Where does Matcha come from?
Matcha (抹茶) is grounded up Japanese green tea leaves. These green tea leaves are specially grown and processed for matcha. In the process, the green tea plants are put through a process called “shade-growth” up to a month before it is harvested. The stems and veins of the green tea plant are also removed in this special process. This process also allows for more caffeine and theanine to be produced in the matcha.
The History of Matcha
The history of matcha goes back to China in the Tang dynasty (618–907). During this time, tea leaves were steamed and formed into tea bricks for trade. The tea during this time was prepared in a way that allowed for the tea to become pulverized and resulted in a sort of tea powder. However, it wasn’t until the Song dynasty (960–1279) that this method of making powdered tea became popular.
How to Traditionally Prepare Matcha
Matcha is prepared in various different ways, this is partly on account of how popular it has become over recent years. However, the traditional way of making matcha is unique. To prepare matcha one must decide if they wish to create thin matcha or thick matcha. Thin matcha is the most common method of making matcha. Matcha is commonly mixed in a matcha bowl with water and whisked together using a bamboo whisk known as a chasen. This tool is used to remove any lumps from the liquid mixture and you will need a whisk stand to use it correctly . To fully prepare matcha there should be no powder remaining, additionally because matcha can be a bit bitter to taste, some people will add a sort of sweetener to alleviate that such as sugar or milk. The main difference between thin and thick matcha tea is how much matcha is used and thick matcha tends to use less water giving a thicker consistency than its thin counterpart.
Matcha green tea: what are the health benefits?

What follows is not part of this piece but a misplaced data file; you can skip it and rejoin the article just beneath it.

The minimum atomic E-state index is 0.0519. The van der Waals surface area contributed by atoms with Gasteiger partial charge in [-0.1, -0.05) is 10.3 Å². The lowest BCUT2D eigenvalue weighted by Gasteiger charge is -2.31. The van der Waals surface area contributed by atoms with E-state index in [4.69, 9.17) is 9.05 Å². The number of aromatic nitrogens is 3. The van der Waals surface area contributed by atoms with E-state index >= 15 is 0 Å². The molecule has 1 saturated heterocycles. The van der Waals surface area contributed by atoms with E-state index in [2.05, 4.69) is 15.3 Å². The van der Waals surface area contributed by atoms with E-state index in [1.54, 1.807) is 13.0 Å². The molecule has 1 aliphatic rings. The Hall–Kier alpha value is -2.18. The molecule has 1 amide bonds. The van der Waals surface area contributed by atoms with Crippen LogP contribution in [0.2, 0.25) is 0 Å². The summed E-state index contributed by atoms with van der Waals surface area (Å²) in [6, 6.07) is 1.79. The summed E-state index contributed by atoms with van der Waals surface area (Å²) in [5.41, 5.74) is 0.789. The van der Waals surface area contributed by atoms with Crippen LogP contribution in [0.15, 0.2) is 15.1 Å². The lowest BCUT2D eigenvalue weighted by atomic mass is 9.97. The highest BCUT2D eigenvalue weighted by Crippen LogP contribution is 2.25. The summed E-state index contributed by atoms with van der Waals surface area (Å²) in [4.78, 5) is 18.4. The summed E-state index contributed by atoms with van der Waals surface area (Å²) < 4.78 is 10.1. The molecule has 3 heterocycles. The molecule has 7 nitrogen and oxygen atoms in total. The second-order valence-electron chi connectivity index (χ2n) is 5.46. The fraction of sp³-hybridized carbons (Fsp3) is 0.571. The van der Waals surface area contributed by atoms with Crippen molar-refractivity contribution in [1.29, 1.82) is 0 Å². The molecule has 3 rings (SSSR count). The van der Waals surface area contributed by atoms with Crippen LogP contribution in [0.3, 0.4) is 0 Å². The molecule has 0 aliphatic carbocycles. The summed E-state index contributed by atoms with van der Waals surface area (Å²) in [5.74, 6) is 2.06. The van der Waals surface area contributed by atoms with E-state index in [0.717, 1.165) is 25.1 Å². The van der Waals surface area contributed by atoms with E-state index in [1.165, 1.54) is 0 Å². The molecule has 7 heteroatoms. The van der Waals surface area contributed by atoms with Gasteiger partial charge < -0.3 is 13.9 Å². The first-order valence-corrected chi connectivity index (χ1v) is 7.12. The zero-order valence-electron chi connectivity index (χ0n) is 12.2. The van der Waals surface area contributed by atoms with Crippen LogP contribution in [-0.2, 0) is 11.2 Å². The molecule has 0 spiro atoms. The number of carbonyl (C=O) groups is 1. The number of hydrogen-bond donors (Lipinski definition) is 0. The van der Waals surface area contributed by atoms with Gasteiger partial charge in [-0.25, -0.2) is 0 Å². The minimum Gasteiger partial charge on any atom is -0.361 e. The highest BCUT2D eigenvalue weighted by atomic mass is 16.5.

In reality, matcha is more than a tea, it is a super food. It has long been considered by the samurai as a medicine. Besides theine, all teas contain many other beneficial substances: essential oils, tannins, enzymes and phenolic compounds. But matcha tea has a special nutritional quality due to its richness in catechin, an antioxidant that strengthens the immune system, prevents cancer and fights cholesterol.
The Japanese also love it for its action against skin aging and especially against the appearance of wrinkles. Through its antioxidant activity, free radicals are eliminated: the cells are thus rid of what contributes most to their aging and dysfunction. Matcha also helps to live longer and in better health because it fights against oxidation, limiting damage to cell membranes and DNA. Finally, it helps prevent all inflammatory and degenerative diseases (including Alzheimer's).
Matcha tea: precautions to know before consuming itEven if the health benefits of matcha tea are obvious, it is better not to consume it every day in order to avoid overdosing on vitamins A, C and E. Moreover, contrary to popular belief, matcha does not particularly help you lose weight. It does, however, flavour certain dishes and pastries, which allows you to use less sugar.